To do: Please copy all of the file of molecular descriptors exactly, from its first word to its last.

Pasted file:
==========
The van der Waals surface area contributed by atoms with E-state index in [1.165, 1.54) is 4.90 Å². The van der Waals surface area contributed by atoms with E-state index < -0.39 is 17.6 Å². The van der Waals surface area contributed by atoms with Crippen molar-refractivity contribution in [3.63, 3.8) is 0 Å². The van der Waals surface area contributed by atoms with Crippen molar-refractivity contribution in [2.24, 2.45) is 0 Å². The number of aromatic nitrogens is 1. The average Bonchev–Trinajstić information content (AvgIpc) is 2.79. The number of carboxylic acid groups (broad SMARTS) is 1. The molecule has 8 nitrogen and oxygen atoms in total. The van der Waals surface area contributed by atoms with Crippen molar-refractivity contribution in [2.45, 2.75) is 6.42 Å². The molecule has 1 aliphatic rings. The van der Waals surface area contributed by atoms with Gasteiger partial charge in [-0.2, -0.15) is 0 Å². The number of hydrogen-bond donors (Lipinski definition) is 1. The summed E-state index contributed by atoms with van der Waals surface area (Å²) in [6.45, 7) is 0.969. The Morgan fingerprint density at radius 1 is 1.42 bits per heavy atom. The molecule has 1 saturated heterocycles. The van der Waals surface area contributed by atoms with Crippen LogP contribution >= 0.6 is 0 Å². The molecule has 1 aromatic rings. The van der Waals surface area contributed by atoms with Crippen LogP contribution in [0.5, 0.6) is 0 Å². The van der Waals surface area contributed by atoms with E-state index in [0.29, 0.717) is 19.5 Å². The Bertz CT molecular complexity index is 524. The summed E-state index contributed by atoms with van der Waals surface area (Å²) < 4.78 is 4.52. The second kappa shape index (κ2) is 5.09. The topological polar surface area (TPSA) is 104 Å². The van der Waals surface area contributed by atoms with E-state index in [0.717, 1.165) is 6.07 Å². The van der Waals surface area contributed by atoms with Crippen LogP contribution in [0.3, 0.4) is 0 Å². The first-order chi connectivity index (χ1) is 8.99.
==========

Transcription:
The van der Waals surface area contributed by atoms with E-state index in [1.165, 1.54) is 4.90 Å². The van der Waals surface area contributed by atoms with E-state index < -0.39 is 17.6 Å². The van der Waals surface area contributed by atoms with Crippen molar-refractivity contribution in [3.63, 3.8) is 0 Å². The van der Waals surface area contributed by atoms with Crippen molar-refractivity contribution in [2.24, 2.45) is 0 Å². The number of aromatic nitrogens is 1. The average Bonchev–Trinajstić information content (AvgIpc) is 2.79. The number of carboxylic acid groups (broad SMARTS) is 1. The molecule has 8 nitrogen and oxygen atoms in total. The van der Waals surface area contributed by atoms with Crippen molar-refractivity contribution in [2.45, 2.75) is 6.42 Å². The molecule has 1 aliphatic rings. The van der Waals surface area contributed by atoms with Gasteiger partial charge in [-0.2, -0.15) is 0 Å². The number of hydrogen-bond donors (Lipinski definition) is 1. The summed E-state index contributed by atoms with van der Waals surface area (Å²) in [6.45, 7) is 0.969. The Morgan fingerprint density at radius 1 is 1.42 bits per heavy atom. The molecule has 1 saturated heterocycles. The van der Waals surface area contributed by atoms with Crippen LogP contribution >= 0.6 is 0 Å². The molecule has 1 aromatic rings. The van der Waals surface area contributed by atoms with Crippen LogP contribution in [0.5, 0.6) is 0 Å². The van der Waals surface area contributed by atoms with E-state index in [0.29, 0.717) is 19.5 Å². The Bertz CT molecular complexity index is 524. The summed E-state index contributed by atoms with van der Waals surface area (Å²) < 4.78 is 4.52. The second kappa shape index (κ2) is 5.09. The topological polar surface area (TPSA) is 104 Å². The van der Waals surface area contributed by atoms with E-state index in [0.717, 1.165) is 6.07 Å². The van der Waals surface area contributed by atoms with Crippen LogP contribution in [0.3, 0.4) is 0 Å². The first-order chi connectivity index (χ1) is 8.99.